Happy 2021! We’ve gotten off to a good start. I’ve got some news and photos of my new Nuñez guitar which master builder Lucio has begun. And we have a concert coming up featuring our very our Savannah Potucek and Mary Cornet. See the details below!
“Fernandos!” Mirabilis Student Solo/Duo Recital
Savannah Potucek and Mary Cornett, both veteran Mirabilis guitar students from hailing from the Fredericksburg area, will perform a solo and duo recital this spring. Savannah is currently studying music and biological science at Schreiner University. Mary is a senior at Fredericksburg high school and has plans to study biology as well. They will be performing solo selections by Fernando Sor, Heitor Villa-Lobos, Fernando Carulli, and more as well as a newly discovered duo piece by Spanish classical-era composer Fernando Ferandiere. The date and location have not yet been settled, so stayed tuned for the rest of the details.
Our Easter holiday will be from:
Monday, March 29 — Friday, April. 2
Lessons resume on Monday, April 5.
Mirabilis Nuñez Guitar
Master Luthier Lucio Nuñez has begun building my Mirabilis Guitar! Since you all were a part of making this happen, I wanted to share with you the process of its creation. It will take a few months to complete so I’ll try and share updates with you as I receive them. Along the way, I thought it would be a good time to talk a little bit about guitar construction and the particular features of this Mirabilis Nuñez Guitar.
STYLE: The Mirabilis will be a standard 650mm concert classical guitar. This number (650mm) is the measurement of the length of the string from the top nut to the saddle (i.e. the functional part of the string). Recently many players with smaller hands have opted for a 640mm scale length for their custom classical instruments. But my 1980 Ramirez concert guitar is a 664mm, which was designed to give a bigger sound to our relatively quiet instrument. So I’m used to stretching my hand. But today, with the advent of new guitar designs and sound reinforcement, these larger instruments are no longer really necessary. So the standard 650 seemed the right choice.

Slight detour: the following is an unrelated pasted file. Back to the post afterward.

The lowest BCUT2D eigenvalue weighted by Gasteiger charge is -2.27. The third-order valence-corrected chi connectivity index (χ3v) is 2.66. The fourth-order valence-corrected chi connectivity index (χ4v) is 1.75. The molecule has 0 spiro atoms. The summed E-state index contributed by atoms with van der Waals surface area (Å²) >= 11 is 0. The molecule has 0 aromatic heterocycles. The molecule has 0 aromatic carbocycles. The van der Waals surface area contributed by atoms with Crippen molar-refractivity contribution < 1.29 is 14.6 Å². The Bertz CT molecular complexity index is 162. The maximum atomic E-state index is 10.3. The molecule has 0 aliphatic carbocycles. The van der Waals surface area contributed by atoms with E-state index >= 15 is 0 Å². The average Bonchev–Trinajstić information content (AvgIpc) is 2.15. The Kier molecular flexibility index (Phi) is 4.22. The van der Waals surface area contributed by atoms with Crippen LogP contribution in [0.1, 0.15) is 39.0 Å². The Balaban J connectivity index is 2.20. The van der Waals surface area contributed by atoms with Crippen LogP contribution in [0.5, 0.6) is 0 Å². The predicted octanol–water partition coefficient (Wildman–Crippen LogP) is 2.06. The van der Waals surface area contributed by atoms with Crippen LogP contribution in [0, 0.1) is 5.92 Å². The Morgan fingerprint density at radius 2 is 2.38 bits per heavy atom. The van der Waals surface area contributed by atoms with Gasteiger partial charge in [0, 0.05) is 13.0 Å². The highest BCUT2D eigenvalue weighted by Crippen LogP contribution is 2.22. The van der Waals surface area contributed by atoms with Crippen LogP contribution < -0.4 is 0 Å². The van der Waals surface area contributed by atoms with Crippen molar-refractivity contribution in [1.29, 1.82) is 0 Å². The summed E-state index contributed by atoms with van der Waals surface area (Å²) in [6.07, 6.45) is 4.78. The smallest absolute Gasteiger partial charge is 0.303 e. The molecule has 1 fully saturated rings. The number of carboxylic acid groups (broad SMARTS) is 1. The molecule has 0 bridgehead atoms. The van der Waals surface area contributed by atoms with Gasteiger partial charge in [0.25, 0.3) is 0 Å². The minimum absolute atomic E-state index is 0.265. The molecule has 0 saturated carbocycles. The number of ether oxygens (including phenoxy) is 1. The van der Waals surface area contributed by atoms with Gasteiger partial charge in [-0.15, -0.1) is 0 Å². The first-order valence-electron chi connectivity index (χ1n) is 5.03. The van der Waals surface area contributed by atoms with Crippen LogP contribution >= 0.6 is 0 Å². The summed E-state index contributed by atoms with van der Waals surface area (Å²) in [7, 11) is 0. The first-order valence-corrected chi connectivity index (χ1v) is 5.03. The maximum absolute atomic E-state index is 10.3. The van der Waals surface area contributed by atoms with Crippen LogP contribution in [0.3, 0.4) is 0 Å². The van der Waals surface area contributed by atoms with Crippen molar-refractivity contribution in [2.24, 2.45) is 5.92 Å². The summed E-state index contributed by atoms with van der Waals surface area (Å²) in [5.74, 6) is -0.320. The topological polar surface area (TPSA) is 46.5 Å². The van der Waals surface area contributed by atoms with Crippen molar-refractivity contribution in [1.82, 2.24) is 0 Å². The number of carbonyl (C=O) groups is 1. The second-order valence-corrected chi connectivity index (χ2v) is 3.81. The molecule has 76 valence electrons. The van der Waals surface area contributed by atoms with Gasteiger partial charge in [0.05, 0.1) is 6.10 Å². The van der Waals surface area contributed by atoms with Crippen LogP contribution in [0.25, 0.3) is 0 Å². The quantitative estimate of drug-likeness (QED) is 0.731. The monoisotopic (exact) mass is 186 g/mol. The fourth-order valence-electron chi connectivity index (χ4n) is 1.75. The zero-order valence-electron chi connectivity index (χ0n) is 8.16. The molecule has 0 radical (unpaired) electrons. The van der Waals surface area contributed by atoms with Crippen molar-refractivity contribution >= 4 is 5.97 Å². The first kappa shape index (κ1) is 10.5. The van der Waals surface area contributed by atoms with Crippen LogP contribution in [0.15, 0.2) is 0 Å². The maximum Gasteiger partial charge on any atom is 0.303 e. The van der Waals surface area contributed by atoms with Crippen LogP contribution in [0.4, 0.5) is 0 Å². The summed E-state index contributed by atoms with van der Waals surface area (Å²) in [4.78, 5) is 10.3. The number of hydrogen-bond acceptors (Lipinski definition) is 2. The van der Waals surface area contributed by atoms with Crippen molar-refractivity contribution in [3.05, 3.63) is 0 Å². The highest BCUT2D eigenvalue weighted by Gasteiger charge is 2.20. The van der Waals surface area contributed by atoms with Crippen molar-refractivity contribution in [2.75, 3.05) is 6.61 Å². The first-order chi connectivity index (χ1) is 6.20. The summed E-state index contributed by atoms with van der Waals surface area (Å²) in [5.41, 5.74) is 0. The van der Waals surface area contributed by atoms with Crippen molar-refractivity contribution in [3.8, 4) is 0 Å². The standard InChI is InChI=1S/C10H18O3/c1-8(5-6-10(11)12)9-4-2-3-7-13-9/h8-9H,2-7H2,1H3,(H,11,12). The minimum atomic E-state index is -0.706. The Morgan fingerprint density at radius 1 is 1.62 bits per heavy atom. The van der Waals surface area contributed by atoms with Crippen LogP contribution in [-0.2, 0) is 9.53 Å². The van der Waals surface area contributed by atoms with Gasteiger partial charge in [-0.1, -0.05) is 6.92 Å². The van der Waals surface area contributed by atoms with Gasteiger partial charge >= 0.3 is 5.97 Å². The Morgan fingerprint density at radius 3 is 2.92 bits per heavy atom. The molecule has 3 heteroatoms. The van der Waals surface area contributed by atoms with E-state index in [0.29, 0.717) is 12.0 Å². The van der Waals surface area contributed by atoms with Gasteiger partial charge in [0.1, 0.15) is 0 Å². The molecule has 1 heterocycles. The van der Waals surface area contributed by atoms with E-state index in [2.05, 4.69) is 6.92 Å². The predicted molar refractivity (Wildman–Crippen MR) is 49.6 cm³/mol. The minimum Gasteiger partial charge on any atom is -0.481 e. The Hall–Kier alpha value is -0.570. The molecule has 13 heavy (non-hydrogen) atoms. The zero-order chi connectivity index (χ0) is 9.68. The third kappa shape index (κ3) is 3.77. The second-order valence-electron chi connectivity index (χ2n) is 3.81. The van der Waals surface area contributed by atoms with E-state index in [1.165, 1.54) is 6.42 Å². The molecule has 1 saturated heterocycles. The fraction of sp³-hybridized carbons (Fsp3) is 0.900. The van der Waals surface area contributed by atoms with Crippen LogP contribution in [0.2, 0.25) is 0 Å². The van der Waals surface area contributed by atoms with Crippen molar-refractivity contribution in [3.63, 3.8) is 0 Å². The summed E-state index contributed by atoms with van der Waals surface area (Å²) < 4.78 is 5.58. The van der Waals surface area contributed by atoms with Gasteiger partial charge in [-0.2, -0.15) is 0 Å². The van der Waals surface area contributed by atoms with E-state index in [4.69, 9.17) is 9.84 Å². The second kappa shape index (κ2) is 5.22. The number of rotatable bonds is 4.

TOP WOOD: The top of the guitar is the part which has the sound hole and the bridge attached and which vibrates as the soundboard. This is the most important part of any stringed instrument. Top woods must be light and vibrate easily, but be strong enough to withstand years of flexing.
For centuries spruce has been the standard wood for soundboards for most stringed instruments (like the violin for example). And prior to the 20th century most guitars were also built with spruce tops; and it is still the standard top wood for steel-stringed guitars because it accentuates the high tones of the steel strings. But in the mid-1900s classical builders like Ramirez discovered that cedar brought a warmth and depth to the sound of the guitar. Ever since this has been the more popular option for classical guitars. I love the rich sound of cedar and so this guitar will have a cedar top.
ROSETTE: The rosette is the decorative inlay that surrounds the sound hole. I searched through many options to find something unique, but in the end decided to go with Mr. Nuñez’s custom signature rosette. It’s classic and beautiful. Here’s what it looks like against the cedar wood:
BACK and SIDES: The back and sides are typically chosen together in guitar designs. They form the rest of the “box” of the guitar, but instead of vibrating their job is to reflect the sound waves outward. So typically you want a hardwood for your back and sides. Master Nuñez uses a two-ply design to increase the strength of the back and sides. The most popular wood for back and sides has traditionally been rosewood. But the most desirable Brazilian rosewood is becoming scarce and there are many other options that will work. Lucio had some beautiful woods to choose from, but these striated ebony pieces were so strikingly beautiful I knew these were the ones instantly (okay, I had to ponder for a week before deciding for sure!).
The grain color will be darker and richer once the lacquer finish is applied. And of course the sides, which look like abstract water colors, must be bent into shape!
Here’s what they look like before cutting:
Here is the back after the first stage of cutting:
More photos coming soon!
Jan. 4 – 8 Regular Lessons
Jan. 11 – 15 Regular Lessons
Jan. 18 – 22 Regular Lessons
Jan. 25 – 29 Regular Lessons
Feb. 1 – 5 Regular Lessons
Feb. 8 – 12 Regular Lessons
Feb. 15 – 19 Regular Lessons
Feb. 22 – 26 Regular Lessons
Mar. 1 – 5 Regular Lessons
Mar. 8 – 12 Regular Lessons
Mar. 15 – 19 Regular Lessons
Mar. 22 – 26 Regular Lessons
Mar. 29 Regular Lessons
Tuesday, Mar. 30 – Friday, Apr. 2 EASTER HOLIDAY
Monday Apr. 5 – EASTER HOLIDAY
Apr. 6 – 9 Regular Lessons
Apr. 12 – 16 Regular Lessons
Apr. 19 – 23 Regular Lessons
Apr. 26 – 30 Regular Lessons
May 3 – 7 Regular Lessons
May 10 – 14 Recital Prep WEEK
May 16 STUDIO RECITAL
May 17 – 21 Regular Lessons